>>If the problem is a shortage of random bits, get more random bits!
Florian Weimer responded:
We are talking about a stream of several kilobits per second on a busy server (with suitable mailing lists, of course). This is impossible to obtain without special hardware.
Not very special, as I explained:
Almost every computer sold on the mass market these days has a sound
system built in. That can be used to generate industrial-strength
randomness at rates more than sufficient for the applications we're
How many bits per second can you produce using an off-the-shelf sound card? Your paper gives a number in excess of 14 kbps, if I read it correctly, which is surprisingly high.
1) You read it correctly. http://www.av8n.com/turbid/paper/turbid.htm#tab-soundcards
2) The exact number depends on details of your soundcard. 14kbits/sec was obtained from a plain-vanilla commercial-off-the-shelf desktop system with AC'97 audio. You can of course do worse if you try (e.g. Creative Labs products) but it is easy to do quite a bit better. I obtained in excess of 70kbits/sec using an IBM laptop mgfd in 1998.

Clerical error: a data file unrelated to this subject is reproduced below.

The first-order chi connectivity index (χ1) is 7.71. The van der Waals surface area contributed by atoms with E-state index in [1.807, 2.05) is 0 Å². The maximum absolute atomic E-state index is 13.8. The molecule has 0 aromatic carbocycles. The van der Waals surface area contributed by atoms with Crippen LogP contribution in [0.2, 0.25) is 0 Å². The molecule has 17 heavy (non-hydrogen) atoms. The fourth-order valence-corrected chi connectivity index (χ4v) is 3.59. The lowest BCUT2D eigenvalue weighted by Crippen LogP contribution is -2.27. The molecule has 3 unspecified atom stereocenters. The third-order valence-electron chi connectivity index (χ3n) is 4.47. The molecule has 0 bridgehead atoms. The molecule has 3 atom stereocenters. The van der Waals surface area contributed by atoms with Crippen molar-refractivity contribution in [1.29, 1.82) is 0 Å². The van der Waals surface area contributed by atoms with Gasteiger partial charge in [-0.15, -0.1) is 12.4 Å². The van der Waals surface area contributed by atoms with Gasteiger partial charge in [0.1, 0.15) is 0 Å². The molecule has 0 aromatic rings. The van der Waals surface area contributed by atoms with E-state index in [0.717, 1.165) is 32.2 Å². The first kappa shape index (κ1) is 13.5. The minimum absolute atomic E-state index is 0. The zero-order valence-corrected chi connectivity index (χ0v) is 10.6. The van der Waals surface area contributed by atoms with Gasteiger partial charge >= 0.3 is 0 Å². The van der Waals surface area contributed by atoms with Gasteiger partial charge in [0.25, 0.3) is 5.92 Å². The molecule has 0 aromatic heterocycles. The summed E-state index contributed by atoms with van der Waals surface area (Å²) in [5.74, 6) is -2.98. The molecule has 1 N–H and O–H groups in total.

3) Why should this be surprising?
It's an interesting approach, but for a mail server which mainly sends
to servers with self-signed certificates, it's overkill.
Let's see.... -- Cost = zero. -- Quality = more than enough. -- Throughput = more than enough.
I see no reason why I should apologize for that.
Debian also supports a few architectures for which sound cards are hard to obtain. And we would separate desktop and server implementations because the sound card is used on desktops. I'd rather sacrifice forward secrecy than to add such complexity.
As the proverb says, no matter what you're trying to do, you can always do it wrong. If you go looking for potholes, you can always find a pothole to fall into if you want.
But if you're serious about solving the problem, just go solve the problem. It is eminently solvable; no sacrifices required.
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